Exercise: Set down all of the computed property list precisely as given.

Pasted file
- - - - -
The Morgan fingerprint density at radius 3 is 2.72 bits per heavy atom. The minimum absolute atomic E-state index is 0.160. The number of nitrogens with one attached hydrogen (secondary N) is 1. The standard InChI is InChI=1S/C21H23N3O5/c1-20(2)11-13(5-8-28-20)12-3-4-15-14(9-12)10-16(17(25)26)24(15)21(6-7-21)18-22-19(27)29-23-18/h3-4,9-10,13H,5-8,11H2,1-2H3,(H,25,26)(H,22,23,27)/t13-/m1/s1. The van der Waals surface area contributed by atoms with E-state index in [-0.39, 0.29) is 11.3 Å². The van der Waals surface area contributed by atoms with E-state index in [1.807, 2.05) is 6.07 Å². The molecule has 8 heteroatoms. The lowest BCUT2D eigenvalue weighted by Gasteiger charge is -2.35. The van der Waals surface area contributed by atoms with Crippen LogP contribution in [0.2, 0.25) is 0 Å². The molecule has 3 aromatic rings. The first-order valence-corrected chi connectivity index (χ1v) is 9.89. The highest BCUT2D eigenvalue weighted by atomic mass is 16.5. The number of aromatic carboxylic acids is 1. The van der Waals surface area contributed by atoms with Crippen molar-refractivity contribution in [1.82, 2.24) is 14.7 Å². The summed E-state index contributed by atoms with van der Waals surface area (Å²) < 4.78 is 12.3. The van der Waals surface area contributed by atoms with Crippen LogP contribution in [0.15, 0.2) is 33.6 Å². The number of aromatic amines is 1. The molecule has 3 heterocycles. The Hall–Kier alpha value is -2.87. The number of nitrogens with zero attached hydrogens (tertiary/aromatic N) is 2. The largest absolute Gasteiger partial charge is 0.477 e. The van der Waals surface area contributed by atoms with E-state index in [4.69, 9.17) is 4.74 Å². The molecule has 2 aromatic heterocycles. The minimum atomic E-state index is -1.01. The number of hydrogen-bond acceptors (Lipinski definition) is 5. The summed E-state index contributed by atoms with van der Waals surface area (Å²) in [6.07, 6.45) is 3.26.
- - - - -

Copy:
The Morgan fingerprint density at radius 3 is 2.72 bits per heavy atom. The minimum absolute atomic E-state index is 0.160. The number of nitrogens with one attached hydrogen (secondary N) is 1. The standard InChI is InChI=1S/C21H23N3O5/c1-20(2)11-13(5-8-28-20)12-3-4-15-14(9-12)10-16(17(25)26)24(15)21(6-7-21)18-22-19(27)29-23-18/h3-4,9-10,13H,5-8,11H2,1-2H3,(H,25,26)(H,22,23,27)/t13-/m1/s1. The van der Waals surface area contributed by atoms with E-state index in [-0.39, 0.29) is 11.3 Å². The van der Waals surface area contributed by atoms with E-state index in [1.807, 2.05) is 6.07 Å². The molecule has 8 heteroatoms. The lowest BCUT2D eigenvalue weighted by Gasteiger charge is -2.35. The van der Waals surface area contributed by atoms with Crippen LogP contribution in [0.2, 0.25) is 0 Å². The molecule has 3 aromatic rings. The first-order valence-corrected chi connectivity index (χ1v) is 9.89. The highest BCUT2D eigenvalue weighted by atomic mass is 16.5. The number of aromatic carboxylic acids is 1. The van der Waals surface area contributed by atoms with Crippen molar-refractivity contribution in [1.82, 2.24) is 14.7 Å². The summed E-state index contributed by atoms with van der Waals surface area (Å²) < 4.78 is 12.3. The van der Waals surface area contributed by atoms with Crippen LogP contribution in [0.15, 0.2) is 33.6 Å². The number of aromatic amines is 1. The molecule has 3 heterocycles. The Hall–Kier alpha value is -2.87. The number of nitrogens with zero attached hydrogens (tertiary/aromatic N) is 2. The largest absolute Gasteiger partial charge is 0.477 e. The van der Waals surface area contributed by atoms with E-state index in [4.69, 9.17) is 4.74 Å². The molecule has 2 aromatic heterocycles. The minimum atomic E-state index is -1.01. The number of hydrogen-bond acceptors (Lipinski definition) is 5. The summed E-state index contributed by atoms with van der Waals surface area (Å²) in [6.07, 6.45) is 3.26.